In its earliest episodes, House of the Dragon sometimes stumbled and often felt like a project that owed its existence to HBO’s hunger for a new hit rather than an understanding of what made Game of Thrones compelling in the first place. But in its season 1 finale, House of the Dragon proved itself to be a worthy Game of Thrones successor and something kind of like a dragon egg — a surprising gift that needed time, heat, and just the right kind of intensity to become truly fantastic.
Game of Thrones had the luxuries of time, space, and novelty working in its favor when it first premiered back in 2011 and introduced a new audience to the Song of Ice and Fire that’s been playing in George R.R. Martin’s mind for the past three decades. Though it took a while for its impact to become clear, Game of Thrones focused on gradually revealing more and more of its characters’ interior selves with a measured slowness that made it easy to empathize with them — especially as the shape of Westeros’ politics became clear. By doing that, Game of Thrones cultivated its cast of incestuous, murderous, treasonous child defenestrators into a group of people audiences loved and wanted to see survive in the great war against the frozen dead, even though the series had lost much of its luster by that point.
Short of simply copying Game of Thrones’ narrative structure and teasing its story out over the course of eight seasons, there was no way House of the Dragon could have developed its heroes and villains in the exact same way. And so, instead of burning slowly, House of the Dragon came in hot and explosive by condensing its story with time jumps. It used its time to focus solely on the most pivotal moments in Westeros’ history, like the one “The Black Queen” from director Greg Yaitanes — the season 1 finale — revolves around.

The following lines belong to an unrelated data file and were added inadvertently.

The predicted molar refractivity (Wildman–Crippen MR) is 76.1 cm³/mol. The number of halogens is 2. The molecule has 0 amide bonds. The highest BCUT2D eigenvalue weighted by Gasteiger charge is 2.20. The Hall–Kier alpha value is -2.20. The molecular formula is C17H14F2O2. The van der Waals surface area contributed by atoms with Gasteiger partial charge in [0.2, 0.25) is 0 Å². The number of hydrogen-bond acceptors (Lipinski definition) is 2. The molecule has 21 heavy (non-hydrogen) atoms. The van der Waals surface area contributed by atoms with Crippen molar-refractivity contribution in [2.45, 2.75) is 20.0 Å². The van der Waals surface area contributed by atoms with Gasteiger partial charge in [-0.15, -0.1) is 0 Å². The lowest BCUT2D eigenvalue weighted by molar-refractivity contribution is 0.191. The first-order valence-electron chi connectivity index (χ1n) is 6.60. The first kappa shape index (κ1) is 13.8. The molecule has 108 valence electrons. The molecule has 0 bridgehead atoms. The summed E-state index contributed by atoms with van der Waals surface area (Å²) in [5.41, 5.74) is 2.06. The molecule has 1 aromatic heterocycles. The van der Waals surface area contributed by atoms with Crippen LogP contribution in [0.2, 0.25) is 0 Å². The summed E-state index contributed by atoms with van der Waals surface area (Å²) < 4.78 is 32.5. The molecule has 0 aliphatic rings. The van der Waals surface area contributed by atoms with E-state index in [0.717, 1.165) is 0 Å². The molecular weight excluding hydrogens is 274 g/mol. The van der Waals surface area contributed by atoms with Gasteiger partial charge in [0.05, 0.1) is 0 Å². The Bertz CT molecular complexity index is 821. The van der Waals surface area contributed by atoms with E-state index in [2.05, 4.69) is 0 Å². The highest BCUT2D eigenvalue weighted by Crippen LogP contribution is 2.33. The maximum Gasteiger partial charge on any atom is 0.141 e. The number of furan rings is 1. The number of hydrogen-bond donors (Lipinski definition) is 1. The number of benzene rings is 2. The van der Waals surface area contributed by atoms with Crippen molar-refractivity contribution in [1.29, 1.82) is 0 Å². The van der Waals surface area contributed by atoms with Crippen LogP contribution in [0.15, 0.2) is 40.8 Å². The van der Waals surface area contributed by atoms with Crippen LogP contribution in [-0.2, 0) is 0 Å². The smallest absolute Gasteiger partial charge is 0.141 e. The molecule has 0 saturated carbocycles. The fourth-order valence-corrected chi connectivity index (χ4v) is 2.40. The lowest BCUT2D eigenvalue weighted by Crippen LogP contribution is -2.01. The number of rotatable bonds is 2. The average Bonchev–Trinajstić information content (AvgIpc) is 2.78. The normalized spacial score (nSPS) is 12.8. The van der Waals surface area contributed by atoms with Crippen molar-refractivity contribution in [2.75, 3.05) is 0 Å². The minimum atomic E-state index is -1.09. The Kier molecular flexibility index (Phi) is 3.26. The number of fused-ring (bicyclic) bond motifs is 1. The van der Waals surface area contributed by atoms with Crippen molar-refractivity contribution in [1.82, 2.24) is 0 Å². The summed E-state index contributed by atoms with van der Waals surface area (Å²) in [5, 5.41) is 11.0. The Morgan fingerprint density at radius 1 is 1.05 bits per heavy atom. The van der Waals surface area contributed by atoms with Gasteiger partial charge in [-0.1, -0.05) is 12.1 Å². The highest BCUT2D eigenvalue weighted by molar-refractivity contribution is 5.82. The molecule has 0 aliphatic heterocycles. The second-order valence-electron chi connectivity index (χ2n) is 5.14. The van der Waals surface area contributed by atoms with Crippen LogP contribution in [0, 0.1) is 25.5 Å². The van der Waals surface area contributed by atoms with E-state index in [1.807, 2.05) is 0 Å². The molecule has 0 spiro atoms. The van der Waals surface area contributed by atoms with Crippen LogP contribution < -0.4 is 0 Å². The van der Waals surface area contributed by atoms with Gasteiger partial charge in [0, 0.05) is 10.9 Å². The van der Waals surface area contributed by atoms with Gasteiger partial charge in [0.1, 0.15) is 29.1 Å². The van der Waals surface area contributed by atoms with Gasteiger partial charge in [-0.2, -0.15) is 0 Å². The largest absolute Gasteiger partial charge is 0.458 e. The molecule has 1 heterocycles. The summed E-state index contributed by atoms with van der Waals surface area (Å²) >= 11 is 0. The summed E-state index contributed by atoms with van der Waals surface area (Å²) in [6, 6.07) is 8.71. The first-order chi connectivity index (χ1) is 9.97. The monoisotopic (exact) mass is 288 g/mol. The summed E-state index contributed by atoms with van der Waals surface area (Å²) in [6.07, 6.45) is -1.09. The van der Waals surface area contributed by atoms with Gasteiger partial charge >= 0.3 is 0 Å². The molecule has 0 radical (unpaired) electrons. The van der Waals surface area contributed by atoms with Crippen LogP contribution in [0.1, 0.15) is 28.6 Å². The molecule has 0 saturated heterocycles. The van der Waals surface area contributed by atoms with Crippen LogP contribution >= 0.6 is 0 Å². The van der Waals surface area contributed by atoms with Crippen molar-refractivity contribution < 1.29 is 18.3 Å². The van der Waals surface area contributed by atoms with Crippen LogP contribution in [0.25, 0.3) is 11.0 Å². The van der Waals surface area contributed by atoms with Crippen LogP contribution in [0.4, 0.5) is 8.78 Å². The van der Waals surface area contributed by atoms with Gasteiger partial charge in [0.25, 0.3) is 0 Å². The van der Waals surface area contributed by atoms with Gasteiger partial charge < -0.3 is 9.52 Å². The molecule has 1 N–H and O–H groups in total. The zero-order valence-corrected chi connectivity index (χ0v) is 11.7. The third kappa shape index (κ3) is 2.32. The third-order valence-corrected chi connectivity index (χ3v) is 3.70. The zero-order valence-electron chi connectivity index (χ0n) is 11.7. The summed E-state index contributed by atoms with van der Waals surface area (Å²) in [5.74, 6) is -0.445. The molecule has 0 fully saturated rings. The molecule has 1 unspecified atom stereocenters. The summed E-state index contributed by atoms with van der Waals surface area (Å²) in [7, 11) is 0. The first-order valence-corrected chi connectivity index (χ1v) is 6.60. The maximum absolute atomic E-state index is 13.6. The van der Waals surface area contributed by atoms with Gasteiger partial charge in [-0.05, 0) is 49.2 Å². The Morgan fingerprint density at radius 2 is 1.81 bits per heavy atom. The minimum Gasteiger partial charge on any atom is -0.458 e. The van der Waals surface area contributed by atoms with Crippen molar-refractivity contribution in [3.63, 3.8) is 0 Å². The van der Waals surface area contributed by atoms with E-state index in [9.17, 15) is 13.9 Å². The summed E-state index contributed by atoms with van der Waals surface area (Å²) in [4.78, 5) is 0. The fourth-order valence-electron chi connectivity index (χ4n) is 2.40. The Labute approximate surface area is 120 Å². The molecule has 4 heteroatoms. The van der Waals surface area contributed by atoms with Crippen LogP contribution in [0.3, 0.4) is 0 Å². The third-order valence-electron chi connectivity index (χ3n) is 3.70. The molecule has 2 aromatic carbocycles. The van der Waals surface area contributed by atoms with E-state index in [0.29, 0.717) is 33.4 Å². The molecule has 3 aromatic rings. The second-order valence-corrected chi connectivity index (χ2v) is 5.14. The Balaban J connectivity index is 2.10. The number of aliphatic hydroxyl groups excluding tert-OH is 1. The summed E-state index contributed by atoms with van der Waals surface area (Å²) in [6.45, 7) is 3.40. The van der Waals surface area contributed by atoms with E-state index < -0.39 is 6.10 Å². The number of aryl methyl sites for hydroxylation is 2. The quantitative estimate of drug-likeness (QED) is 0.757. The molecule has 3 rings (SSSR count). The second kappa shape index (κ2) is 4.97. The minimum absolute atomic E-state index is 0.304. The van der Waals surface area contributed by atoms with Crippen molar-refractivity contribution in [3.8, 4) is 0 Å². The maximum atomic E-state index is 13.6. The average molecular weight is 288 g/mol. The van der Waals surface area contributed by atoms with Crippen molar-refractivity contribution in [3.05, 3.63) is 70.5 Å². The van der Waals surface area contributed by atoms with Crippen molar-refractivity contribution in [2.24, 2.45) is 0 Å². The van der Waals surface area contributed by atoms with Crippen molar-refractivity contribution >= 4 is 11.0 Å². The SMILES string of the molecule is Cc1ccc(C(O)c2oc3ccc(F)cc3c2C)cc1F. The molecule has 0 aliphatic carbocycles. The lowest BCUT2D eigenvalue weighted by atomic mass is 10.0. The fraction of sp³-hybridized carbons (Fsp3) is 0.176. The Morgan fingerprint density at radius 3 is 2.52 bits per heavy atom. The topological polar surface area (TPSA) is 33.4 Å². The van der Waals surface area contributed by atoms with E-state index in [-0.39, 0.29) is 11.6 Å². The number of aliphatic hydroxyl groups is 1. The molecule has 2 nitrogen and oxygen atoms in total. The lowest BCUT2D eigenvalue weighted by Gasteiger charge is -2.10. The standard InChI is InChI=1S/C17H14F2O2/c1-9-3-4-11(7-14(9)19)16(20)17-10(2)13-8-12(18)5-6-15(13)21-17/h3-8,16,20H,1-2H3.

“The Black Queen” is an episode of reckoning for many of House of the Dragon’s players, Princess Rhaenyra (Emma D’Arcy) in particular. But it’s also a critical inflection point that brings a kind of clarity to the show’s story so far and to the path it will head down in season 2.
Sickly as King Viserys I (Paddy Considine) was as leprosy ravaged his body in the years leading up to his death, his single-minded determination to keep his family united ahead of the great prophesied winter was also what kept his loved ones from plunging Westeros into war. In their youths, Rhaenyra and her uncle-husband Prince Daemon (Matt Smith) couldn’t see Viserys’ relative mildness as the boon to Westeros that it was. Neither of them could appreciate how their own ambitions for the Iron Throne might one day imperil House Targaryen as a whole or how Viserys’ rule as king — imperfect and monstrous as it sometimes was — was genuinely defined by his deep and abiding love for his entire family.
While Daemon and Rhaenyra’s relationships with Viserys were complicated, “The Black Queen” lays bare just how much his love meant to them both even though he stood directly in the way of their ability to claim the Iron Throne at different points earlier this season.
It was difficult to feel much of anything in House of the Dragon’s premiere as old King Jaehaerys I (Michael Carter) first convened a Great Council to select an heir because House of the Dragon hadn’t yet given us the chance to properly get to know who any of these people were. It wasn’t clear then just how dirty Jaehaerys I did Princess Rhaenys (Eve Best) or how attuned Rhaenyra was to the dangers that she and Alicent Hightower (Olivia Cooke) would one day face as women born into royal families. But as a very pregnant Rhaenyra stalks around a war room in Dragonstone with her very illegitimate sons Jacaerys (Harry Collett) and Lucerys (Elliot Grihault), you can see plainly how learning to play the game of thrones has shaped the trajectory of the princess’s life.
“The Black Queen” doesn’t make anything about the way House of the Dragon has seemed fixated on the idea of women enduring painful, traumatic births any less discomfiting. But the way Rhaenyra enters labor prematurely upon hearing news of her father’s death from Rhaenys is one of the episode’s most powerful scenes, a vital bit of gut-wrenching awfulness that’s grounded by the potent energy D’Arcy pours into their performance.
As Rhaenyra refuses help from her handmaidens, “The Black Queen” demands that you witness the physical pain that she’s able to bear and the emotional agony that nearly breaks her in her ultimate moment of vulnerability. Rather than focusing solely on the tragedy of Rhaenyra’s baby being stillborn, the episode locks in on how easy it is for Daemon to leave Rhaenyra’s side during labor despite the baby being his and how the baby’s death was at least partially related to the deep toxicity of their relationship.